Take a quick look at what our group of Volunteer Maryland Coordinators have reported to be their major accomplishments related to volunteer program development:

  • Recruitment of volunteers (woohoo!)
  • Strengthening of community partnerships
  • Leading new volunteer training/orientations
  • Creating new tools, such as volunteer hours tracking databases
  • Relationship development with staff and volunteers
  • Recognizing/appreciating volunteers

Although this is a mere list, these accomplishments are mighty.  It doesn’t take one day to find prospective volunteers, build and research the content for a volunteer training, or build a genuine, kind relationship with a volunteer.  It takes time and planning to succeed, and these VMCs have been busy.

In addition to their accomplishments, the Volunteer Maryland Coordinators have learned more about themselves and their communities.  The chance to give back to others while gaining much in return is a dynamic experience.  I loved reading reflections shared through each “VMC Story,” a short tale of each person’s experience thus far.  Although there are so many stories to share, I’ll share just one this time.  Here’s a peek into Sam’s experience:

Being a VMC means enabling others to improve the lives of others by creating a positive and sustainable change within their community. Shepherd’s Clinic and Joy Wellness Center serves uninsured patients in one of the unhealthiest communities in Baltimore; my role as a VMC is to engage volunteers to get involved and make a difference with a population who has both life circumstances and negative stereotypes working against them.

A phrase I often hear is that by being an AmeriCorps member, I am “dedicating a year of service to others.” However, that is not how I view my service year. I consider this year a time where I have the invaluable opportunity to become immersed in a cause that is much bigger than me. I am dedicating a year to learning from those around me, to growing as a professional and – more importantly – an individual, to being involved with the amazing Shepherd’s Clinic and Joy Wellness Center and everything it stands for, and to build relationships with those who also believe in the work of Shepherd’s Clinic and Joy Wellness Center, Volunteer Maryland, and AmeriCorps.

At the mid-point, the VMCs are understanding more about how their dedication and hard work has helped them get their volunteer programs jump-started.  Although much has been accomplished so far, there’s much more good work to be done.  I can’t wait to see what’s yet to come!

The Power of Retreat

April is a report heavy month here at Volunteer Maryland.  Our Volunteer Maryland Coordinators just submitted their mid-year report full of data and stories and our sites submitted an update on how they are doing with their National Performance Measures.  What this means is Laura Aceituno, VM’s Program Manager extraordinaire is spending many quality hours reading and aggregating data for our Quarterly Progress Report due in mid-April.  Reporting is of course necessary in this world of service, but so is taking a step back.  Reports can offer a moment of reflection for the writer as they discuss successes and challenges and build the narrative of progress thus far through stats and stories, but there is something missing here.  What is missing is the space to give all of this work meaning, and commit to keeping on.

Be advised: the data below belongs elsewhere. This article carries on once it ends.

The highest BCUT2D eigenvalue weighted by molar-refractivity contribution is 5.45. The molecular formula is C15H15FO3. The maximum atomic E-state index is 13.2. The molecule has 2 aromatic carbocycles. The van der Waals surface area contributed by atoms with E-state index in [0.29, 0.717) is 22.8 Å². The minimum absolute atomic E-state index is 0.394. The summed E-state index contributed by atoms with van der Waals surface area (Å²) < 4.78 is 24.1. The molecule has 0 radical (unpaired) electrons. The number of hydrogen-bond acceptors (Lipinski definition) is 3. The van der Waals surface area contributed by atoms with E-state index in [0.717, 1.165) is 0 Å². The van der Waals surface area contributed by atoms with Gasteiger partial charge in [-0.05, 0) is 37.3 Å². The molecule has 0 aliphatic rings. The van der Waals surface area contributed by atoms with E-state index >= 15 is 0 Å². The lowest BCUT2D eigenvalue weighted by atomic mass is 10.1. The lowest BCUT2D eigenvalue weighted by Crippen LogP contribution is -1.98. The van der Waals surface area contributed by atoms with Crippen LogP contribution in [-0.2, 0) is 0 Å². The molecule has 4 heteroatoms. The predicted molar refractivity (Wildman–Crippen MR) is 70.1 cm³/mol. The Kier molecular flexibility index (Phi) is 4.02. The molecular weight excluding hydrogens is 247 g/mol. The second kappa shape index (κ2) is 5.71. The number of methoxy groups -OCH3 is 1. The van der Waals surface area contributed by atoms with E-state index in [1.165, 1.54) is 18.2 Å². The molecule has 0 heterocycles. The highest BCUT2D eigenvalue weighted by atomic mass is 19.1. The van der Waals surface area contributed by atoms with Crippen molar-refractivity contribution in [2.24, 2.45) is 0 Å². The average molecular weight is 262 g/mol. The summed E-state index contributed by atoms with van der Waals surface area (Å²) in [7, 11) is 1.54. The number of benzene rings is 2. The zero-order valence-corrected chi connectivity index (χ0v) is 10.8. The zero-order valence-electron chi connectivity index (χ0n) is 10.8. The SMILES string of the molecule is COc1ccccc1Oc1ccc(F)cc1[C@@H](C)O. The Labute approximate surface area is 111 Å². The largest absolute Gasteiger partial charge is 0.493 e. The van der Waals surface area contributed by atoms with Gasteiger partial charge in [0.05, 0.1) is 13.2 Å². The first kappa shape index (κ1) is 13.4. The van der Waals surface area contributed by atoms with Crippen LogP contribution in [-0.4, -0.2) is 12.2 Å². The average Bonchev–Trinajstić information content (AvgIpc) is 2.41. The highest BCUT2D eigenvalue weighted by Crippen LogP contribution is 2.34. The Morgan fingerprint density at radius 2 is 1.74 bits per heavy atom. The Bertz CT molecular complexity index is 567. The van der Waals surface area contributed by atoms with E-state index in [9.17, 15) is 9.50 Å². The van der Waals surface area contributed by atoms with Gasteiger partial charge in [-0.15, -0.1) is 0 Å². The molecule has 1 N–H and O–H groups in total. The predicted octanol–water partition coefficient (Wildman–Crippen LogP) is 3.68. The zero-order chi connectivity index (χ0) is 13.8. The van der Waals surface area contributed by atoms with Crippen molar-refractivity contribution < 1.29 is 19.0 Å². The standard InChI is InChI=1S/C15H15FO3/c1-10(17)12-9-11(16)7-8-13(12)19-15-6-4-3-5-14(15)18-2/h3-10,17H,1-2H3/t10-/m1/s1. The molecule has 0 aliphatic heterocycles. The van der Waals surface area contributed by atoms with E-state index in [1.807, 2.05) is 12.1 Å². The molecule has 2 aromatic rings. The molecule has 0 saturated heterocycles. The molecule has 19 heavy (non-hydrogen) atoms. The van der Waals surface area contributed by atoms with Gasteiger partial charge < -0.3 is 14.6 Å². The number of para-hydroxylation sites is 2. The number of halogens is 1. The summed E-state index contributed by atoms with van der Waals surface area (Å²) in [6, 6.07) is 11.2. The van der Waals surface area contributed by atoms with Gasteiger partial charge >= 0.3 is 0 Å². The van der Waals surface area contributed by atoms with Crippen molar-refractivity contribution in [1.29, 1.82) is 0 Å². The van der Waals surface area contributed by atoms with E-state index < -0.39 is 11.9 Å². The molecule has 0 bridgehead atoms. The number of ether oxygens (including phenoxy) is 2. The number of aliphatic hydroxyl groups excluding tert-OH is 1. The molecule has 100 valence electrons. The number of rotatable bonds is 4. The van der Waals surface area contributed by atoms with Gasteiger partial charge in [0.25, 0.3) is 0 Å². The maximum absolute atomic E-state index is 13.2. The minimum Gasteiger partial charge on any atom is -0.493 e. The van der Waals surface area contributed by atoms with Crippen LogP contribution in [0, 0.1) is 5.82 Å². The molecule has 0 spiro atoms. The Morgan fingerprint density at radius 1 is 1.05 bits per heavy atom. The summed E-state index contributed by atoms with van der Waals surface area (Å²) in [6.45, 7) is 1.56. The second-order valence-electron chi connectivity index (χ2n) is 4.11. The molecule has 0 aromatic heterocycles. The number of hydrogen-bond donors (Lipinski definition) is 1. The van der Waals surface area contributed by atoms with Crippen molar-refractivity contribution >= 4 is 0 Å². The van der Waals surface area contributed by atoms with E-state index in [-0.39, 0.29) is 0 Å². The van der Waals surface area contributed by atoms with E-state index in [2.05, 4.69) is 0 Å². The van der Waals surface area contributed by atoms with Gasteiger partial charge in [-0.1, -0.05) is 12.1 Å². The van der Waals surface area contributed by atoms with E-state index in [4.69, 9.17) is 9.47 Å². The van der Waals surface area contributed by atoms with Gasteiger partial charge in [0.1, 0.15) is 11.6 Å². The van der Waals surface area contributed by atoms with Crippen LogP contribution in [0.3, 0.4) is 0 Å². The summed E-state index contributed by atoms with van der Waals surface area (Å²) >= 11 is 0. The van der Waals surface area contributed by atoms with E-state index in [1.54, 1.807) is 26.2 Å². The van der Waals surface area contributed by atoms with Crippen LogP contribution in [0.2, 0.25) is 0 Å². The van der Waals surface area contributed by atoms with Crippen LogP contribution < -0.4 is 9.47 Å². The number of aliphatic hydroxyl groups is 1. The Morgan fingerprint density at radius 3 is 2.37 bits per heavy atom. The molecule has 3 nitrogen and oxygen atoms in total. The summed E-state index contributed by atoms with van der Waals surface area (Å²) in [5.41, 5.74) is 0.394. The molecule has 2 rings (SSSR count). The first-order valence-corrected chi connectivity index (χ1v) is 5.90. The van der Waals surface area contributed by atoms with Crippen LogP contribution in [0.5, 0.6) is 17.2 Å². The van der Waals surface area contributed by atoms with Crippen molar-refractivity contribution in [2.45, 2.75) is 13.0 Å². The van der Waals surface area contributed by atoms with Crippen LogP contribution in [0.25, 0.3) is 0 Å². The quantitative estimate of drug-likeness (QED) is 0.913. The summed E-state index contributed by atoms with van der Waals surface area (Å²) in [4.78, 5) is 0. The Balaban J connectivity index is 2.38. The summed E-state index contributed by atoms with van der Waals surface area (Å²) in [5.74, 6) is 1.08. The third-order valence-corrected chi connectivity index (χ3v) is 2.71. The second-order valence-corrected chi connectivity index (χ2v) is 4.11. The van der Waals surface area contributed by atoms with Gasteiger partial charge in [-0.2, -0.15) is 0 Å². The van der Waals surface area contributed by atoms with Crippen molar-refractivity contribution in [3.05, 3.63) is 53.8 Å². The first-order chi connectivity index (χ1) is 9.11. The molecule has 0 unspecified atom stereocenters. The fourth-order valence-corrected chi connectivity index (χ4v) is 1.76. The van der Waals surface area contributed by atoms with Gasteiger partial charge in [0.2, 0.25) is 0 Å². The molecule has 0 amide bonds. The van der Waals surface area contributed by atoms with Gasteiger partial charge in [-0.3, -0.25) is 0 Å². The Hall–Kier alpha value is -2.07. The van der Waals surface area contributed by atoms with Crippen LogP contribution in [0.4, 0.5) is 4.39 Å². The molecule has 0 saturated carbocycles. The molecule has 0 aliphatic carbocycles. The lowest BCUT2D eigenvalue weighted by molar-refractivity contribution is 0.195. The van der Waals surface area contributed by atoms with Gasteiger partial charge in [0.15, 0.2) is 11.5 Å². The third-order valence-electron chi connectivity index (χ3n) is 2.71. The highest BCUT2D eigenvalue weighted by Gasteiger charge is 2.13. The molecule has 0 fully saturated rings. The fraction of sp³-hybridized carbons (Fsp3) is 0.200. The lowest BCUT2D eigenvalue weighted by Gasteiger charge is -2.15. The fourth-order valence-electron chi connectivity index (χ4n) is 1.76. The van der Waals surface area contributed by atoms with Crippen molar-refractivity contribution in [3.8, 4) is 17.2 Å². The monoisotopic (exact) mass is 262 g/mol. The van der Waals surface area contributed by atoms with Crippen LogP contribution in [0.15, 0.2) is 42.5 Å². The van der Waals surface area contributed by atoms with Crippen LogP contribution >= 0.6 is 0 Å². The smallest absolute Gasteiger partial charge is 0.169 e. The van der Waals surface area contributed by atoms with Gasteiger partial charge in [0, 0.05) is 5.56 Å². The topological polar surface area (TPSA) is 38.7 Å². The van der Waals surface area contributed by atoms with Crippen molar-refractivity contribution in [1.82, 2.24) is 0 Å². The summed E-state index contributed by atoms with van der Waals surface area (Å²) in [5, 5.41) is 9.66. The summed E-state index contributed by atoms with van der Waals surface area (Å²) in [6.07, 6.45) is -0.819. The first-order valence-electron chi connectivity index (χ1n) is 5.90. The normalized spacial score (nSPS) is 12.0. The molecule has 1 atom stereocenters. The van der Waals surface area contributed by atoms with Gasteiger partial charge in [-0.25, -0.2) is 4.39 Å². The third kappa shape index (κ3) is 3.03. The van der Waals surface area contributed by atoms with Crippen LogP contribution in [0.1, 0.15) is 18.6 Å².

It has been well documented that an AmeriCorps member’s service is not easy.  It has tough road written all over it, and that toughness can get to the best of us.  Volunteer Maryland refers to this time as “the dips”.  It is when a Volunteer Maryland Coordinator finds it hard to see progress in their work, and the limited resources available to them seem more limited than ever.  This can be a dark time for those on the getting things done highway as their journey is half over, but the light at the end of the tunnel can seem a bit faint.  So how do you help folks get over this bump, and onto a successful second half?  You take them away.

Each year, VM hosts a retreat for the Volunteer Maryland Coordinator’s to re-charge, re-access and re-commit to their service.  In the past, the retreat was a two day affair with an overnight stay.  This year we are trying a new approach. Many of our folks have part-time jobs, or take classes in the evening or have families to take care of, so the overnight aspect of the retreat posed a problem.  This year we are doing a one-day retreat with a focus on leadership and deepening service.  This retreat is for the VMCs, but the truth is I am really looking forward to it.  The opportunity to pause, and build skills for what is to come seems luxurious and almost decadent, like a huge box of delicious chocolates.  But here is the thing, pausing is just the right move when each move feels heavy with little to no progress.  That pause can lead to new ideas, new attitudes, and new opportunities bringing changes from dip to doing.  Pausing with purpose is the true power of a retreat.

Taking a pause, even if it is just for a breath can be just the thing for what dips you.

A Morning at the Maryland Food Bank

Our group at the Maryland Food Bank!

Volunteer Maryland Coordinators are champions of service.  They not only lead community volunteers at their matched organizations, but participate in service themselves!

As a part of their service year, Volunteer Maryland Coordinators dedicate a portion of their time to participating in volunteer projects. This means that they temporarily step away from the coordination role and jump into a volunteer’s shoes for a few hours. This is an excellent opportunity to learn more about the nuances of a volunteer experience while giving back to communities across Maryland.